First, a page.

Review: Wonder Boy: The Dragon’s Trap

For a few years now the HD remix/remaster/re-release trend has been pretty hot in gaming. Everything from classics to underappreciated gems have been dusted off for re-release on current consoles. Usually these re-releases come with some improvements that range from better resolutions and framerates to added bonus content. Once in a while, all the art assets and music are totally redone, which is the case here with Wonder Boy: The Dragon’s Trap.

Wonder Boy: The Dragon’s Trap is a remake of the third Wonder Boy game, originally released for the Sega Master System as Wonder Boy III: The Dragon’s Trap. The gameplay is nearly identical, with only very small tweaks to the original formula being made for modernity’s sake, to the source material. In fact, at the flick of a button you can switch between the remastered graphics and sound to the original retro style. It’s pretty cool to see how these gorgeous environments were once imagined in an 8-bit world.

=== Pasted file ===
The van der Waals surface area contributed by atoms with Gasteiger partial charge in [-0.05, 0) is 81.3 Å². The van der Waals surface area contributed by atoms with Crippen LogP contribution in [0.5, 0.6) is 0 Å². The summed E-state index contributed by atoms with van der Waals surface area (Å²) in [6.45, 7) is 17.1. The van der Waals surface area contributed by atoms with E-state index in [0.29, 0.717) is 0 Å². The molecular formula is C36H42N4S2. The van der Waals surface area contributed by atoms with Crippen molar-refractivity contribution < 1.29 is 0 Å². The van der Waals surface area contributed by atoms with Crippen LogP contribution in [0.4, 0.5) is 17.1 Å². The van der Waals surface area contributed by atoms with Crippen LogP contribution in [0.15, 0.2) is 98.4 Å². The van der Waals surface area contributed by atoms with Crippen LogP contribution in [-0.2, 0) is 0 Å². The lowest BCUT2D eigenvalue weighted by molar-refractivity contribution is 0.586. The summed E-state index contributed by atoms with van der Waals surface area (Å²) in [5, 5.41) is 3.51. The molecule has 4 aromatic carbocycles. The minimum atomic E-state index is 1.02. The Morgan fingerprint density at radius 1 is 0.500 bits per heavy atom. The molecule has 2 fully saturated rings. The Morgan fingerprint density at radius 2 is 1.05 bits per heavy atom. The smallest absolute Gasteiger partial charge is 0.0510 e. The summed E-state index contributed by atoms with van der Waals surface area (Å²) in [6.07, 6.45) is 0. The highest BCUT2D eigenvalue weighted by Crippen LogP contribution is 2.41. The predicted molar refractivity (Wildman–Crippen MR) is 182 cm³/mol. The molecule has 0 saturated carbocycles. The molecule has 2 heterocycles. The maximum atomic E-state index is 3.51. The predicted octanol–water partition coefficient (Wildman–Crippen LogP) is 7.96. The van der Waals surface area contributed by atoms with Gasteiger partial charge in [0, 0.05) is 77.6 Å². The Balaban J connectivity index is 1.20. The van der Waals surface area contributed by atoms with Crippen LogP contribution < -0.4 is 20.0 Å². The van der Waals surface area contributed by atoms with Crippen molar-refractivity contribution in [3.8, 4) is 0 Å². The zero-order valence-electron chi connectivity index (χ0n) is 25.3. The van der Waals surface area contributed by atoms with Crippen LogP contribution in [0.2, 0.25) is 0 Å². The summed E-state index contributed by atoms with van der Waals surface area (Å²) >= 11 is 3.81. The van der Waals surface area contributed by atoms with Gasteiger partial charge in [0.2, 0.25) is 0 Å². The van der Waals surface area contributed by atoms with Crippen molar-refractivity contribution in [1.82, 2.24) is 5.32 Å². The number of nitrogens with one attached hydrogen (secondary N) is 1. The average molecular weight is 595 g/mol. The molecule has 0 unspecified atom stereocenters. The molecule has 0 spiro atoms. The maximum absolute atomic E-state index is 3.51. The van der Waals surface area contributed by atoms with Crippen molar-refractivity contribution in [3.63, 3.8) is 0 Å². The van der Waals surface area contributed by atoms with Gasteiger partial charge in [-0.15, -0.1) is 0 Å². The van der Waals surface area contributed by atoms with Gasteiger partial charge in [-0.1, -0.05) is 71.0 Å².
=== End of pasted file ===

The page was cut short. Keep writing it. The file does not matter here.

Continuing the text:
The story unfolds as a young adventurer (you can choose if it’s a boy or a girl) defeats a dragon, only to be cursed in the process and turned into a Lizard-Man. You explore different worlds, connected by magic doors, looking to cure your affliction. Defeating bosses along the way will introduce new human/animal hybrids with different abillites, such as Mouse-Man, which lets you walk up certain walls and ceilings or Hawk-Man, which allows you to fly. Other forms exist as you delve deeper into the connected worlds.

Originally released in 1989, the gameplay in Wonder Boy III holds up very well today, especially with the new look applied to it. A sidescroller with some exploration and item collecting elements, Wonder Boy: The Dragon’s Trap offers a pretty stiff challenge, but it never feels unfair. You can buy better weapons, armor, and health as you go, which are funded by coins that enemies drop. The upgrades aren’t too hard to purchase, but you’ll definitely have to be aggressive towards enemies and collecting coins to afford them.

The entire experience clocks in at around 6-7 hours to complete, and it’s well-paced and fun throughout. The game is absolutely beautiful and it sits alongside other fantastic remakes, such as Metroid: Zero Mission as what developers should aspire to. Available for the PC, Switch, Xbox One, or PlayStation 4, the game is a good pickup wherever you feel like playing it.